The male partners of adolescent girls and young women in eSwatini (Swaziland) and South Africa report substantial HIV risk behaviours, but the data also challenge the stereotypical image of a ‘sugar daddy’. The men were only a few years older than their partners and many described challenging life circumstances such as unemployment, homelessness and violence.
A parallel, qualitative study from Uganda describes a somewhat different situation, with men often acting as economic providers in relationships of a relatively long duration. These three studies have recently been published in PLOS ONE and presented at this summer’s International AIDS Conference (AIDS 2018) in Amsterdam.
In many African countries, rates of new HIV infections among females aged 15 to 24 are much higher than among their male peers. Unequal power dynamics in sexual relationships with male partners, especially older partners, contribute to this vulnerability. However, older male partners have often been seen as a ‘hidden’ or ‘hard to reach’ population. Until now, most researchers have asked women about their partners, rather than conducting research directly with men.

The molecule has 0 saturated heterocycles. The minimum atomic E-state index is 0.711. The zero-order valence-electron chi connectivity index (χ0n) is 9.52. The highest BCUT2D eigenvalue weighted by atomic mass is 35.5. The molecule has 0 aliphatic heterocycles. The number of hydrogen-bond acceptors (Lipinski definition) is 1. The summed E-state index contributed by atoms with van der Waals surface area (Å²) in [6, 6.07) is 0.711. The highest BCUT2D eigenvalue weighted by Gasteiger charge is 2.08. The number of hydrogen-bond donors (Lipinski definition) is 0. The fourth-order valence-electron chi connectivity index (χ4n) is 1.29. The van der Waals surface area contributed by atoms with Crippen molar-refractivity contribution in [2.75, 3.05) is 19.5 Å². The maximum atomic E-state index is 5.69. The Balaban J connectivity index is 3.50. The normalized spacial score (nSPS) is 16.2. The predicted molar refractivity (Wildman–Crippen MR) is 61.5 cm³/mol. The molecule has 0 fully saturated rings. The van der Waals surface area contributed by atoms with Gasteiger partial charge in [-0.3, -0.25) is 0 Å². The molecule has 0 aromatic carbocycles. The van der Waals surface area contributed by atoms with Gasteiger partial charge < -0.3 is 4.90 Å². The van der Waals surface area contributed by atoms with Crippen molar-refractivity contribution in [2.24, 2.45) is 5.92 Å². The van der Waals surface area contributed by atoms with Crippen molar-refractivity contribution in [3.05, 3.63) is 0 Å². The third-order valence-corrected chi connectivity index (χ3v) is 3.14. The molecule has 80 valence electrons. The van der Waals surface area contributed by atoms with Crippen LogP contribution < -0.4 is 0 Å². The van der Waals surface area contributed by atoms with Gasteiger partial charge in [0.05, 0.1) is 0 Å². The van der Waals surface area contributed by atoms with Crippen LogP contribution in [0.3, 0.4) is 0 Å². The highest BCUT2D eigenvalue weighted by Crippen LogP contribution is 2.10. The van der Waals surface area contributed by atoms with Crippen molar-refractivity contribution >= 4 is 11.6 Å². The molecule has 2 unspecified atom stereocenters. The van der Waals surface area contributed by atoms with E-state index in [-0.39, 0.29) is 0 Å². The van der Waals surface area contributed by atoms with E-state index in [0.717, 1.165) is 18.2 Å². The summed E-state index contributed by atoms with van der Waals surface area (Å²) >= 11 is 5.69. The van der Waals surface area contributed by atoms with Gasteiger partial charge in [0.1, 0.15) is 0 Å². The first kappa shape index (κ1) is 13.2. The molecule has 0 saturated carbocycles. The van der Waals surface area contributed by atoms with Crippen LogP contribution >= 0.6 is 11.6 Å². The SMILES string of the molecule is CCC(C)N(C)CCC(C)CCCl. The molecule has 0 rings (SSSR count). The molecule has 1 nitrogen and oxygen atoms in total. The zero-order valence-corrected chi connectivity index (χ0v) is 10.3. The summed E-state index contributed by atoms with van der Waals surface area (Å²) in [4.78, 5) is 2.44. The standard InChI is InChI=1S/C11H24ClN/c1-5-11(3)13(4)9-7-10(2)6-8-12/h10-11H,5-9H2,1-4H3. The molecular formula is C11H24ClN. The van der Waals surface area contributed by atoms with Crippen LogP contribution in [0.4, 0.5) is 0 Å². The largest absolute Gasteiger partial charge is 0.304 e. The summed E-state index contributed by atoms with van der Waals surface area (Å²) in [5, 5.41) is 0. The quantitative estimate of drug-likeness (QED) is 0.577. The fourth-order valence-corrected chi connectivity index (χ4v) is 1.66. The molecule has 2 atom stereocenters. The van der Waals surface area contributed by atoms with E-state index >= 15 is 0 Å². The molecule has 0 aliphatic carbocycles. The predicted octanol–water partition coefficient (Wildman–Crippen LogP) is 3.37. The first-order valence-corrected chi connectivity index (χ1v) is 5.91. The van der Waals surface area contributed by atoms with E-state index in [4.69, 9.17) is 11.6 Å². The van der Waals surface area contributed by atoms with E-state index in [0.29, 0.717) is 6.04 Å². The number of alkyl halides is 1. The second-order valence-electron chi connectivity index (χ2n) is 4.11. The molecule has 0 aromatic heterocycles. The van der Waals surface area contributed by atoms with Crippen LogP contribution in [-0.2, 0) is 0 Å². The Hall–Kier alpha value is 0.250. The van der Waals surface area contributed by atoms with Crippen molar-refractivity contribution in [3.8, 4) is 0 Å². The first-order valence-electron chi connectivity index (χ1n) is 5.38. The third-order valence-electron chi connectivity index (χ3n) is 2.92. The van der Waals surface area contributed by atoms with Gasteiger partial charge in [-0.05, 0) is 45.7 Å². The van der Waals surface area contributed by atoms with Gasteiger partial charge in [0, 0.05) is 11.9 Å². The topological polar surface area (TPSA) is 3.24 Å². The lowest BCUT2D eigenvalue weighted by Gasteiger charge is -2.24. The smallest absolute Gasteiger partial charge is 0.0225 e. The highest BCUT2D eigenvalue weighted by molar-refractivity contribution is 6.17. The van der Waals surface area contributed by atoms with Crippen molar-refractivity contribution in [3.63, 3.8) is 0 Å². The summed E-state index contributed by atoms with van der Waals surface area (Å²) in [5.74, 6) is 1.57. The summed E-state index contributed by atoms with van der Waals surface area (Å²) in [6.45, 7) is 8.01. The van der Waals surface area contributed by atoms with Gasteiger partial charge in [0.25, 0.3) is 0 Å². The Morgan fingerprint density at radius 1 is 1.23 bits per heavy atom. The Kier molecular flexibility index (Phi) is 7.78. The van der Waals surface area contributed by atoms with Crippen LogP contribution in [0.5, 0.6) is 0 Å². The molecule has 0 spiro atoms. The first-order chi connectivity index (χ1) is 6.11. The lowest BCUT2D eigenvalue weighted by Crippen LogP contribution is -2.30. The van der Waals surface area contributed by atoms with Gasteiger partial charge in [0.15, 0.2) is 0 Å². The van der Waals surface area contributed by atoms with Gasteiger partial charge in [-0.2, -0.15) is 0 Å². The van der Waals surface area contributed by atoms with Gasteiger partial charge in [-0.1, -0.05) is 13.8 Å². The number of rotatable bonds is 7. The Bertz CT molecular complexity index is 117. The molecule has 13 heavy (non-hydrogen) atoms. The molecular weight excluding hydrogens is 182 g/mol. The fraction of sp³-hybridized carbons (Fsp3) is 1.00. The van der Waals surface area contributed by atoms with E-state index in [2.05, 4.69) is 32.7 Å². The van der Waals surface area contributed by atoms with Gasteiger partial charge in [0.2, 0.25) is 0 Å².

The US President’s Emergency Plan for AIDS Relief (PEPFAR) therefore created the DREAMS partnership. It aims to reduce HIV infections among adolescent girls and young women in ten sub-Saharan African countries with interventions that go beyond the health sector, addressing structural factors such as poverty, education and gender inequality.
The partnership includes research to better understand the characteristics of older male partners and identify settings in which they can be reached. DREAMS will try to improve these men’s engagement with HIV services. A higher uptake of HIV testing in men, and antiretroviral therapy for the HIV positive, may lower their risk of passing HIV on to young women.